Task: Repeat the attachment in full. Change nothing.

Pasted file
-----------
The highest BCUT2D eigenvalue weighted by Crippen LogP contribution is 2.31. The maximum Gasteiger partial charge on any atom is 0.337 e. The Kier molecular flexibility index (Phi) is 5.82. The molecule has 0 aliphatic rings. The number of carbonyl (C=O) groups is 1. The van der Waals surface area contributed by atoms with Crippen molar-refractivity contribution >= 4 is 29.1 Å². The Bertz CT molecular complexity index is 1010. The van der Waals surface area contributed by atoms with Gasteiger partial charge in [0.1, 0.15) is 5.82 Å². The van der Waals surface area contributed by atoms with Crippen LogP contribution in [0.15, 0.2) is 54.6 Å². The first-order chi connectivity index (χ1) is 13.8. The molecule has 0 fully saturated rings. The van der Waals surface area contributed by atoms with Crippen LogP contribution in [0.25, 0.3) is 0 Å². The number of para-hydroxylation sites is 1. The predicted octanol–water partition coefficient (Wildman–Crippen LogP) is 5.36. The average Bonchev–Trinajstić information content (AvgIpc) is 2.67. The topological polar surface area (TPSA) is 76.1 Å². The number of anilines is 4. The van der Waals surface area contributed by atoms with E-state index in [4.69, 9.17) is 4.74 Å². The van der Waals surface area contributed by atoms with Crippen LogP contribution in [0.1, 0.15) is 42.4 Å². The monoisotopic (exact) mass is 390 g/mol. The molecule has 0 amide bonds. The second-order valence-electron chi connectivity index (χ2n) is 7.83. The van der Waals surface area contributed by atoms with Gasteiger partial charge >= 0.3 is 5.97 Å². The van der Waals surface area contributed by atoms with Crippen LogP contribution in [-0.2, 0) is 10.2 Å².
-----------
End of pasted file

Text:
The highest BCUT2D eigenvalue weighted by Crippen LogP contribution is 2.31. The maximum Gasteiger partial charge on any atom is 0.337 e. The Kier molecular flexibility index (Phi) is 5.82. The molecule has 0 aliphatic rings. The number of carbonyl (C=O) groups is 1. The van der Waals surface area contributed by atoms with Crippen molar-refractivity contribution >= 4 is 29.1 Å². The Bertz CT molecular complexity index is 1010. The van der Waals surface area contributed by atoms with Gasteiger partial charge in [0.1, 0.15) is 5.82 Å². The van der Waals surface area contributed by atoms with Crippen LogP contribution in [0.15, 0.2) is 54.6 Å². The first-order chi connectivity index (χ1) is 13.8. The molecule has 0 fully saturated rings. The van der Waals surface area contributed by atoms with Crippen LogP contribution in [0.25, 0.3) is 0 Å². The number of para-hydroxylation sites is 1. The predicted octanol–water partition coefficient (Wildman–Crippen LogP) is 5.36. The average Bonchev–Trinajstić information content (AvgIpc) is 2.67. The topological polar surface area (TPSA) is 76.1 Å². The number of anilines is 4. The van der Waals surface area contributed by atoms with E-state index in [4.69, 9.17) is 4.74 Å². The van der Waals surface area contributed by atoms with Crippen LogP contribution in [0.1, 0.15) is 42.4 Å². The monoisotopic (exact) mass is 390 g/mol. The molecule has 0 amide bonds. The second-order valence-electron chi connectivity index (χ2n) is 7.83. The van der Waals surface area contributed by atoms with Gasteiger partial charge >= 0.3 is 5.97 Å². The van der Waals surface area contributed by atoms with Crippen LogP contribution in [-0.2, 0) is 10.2 Å².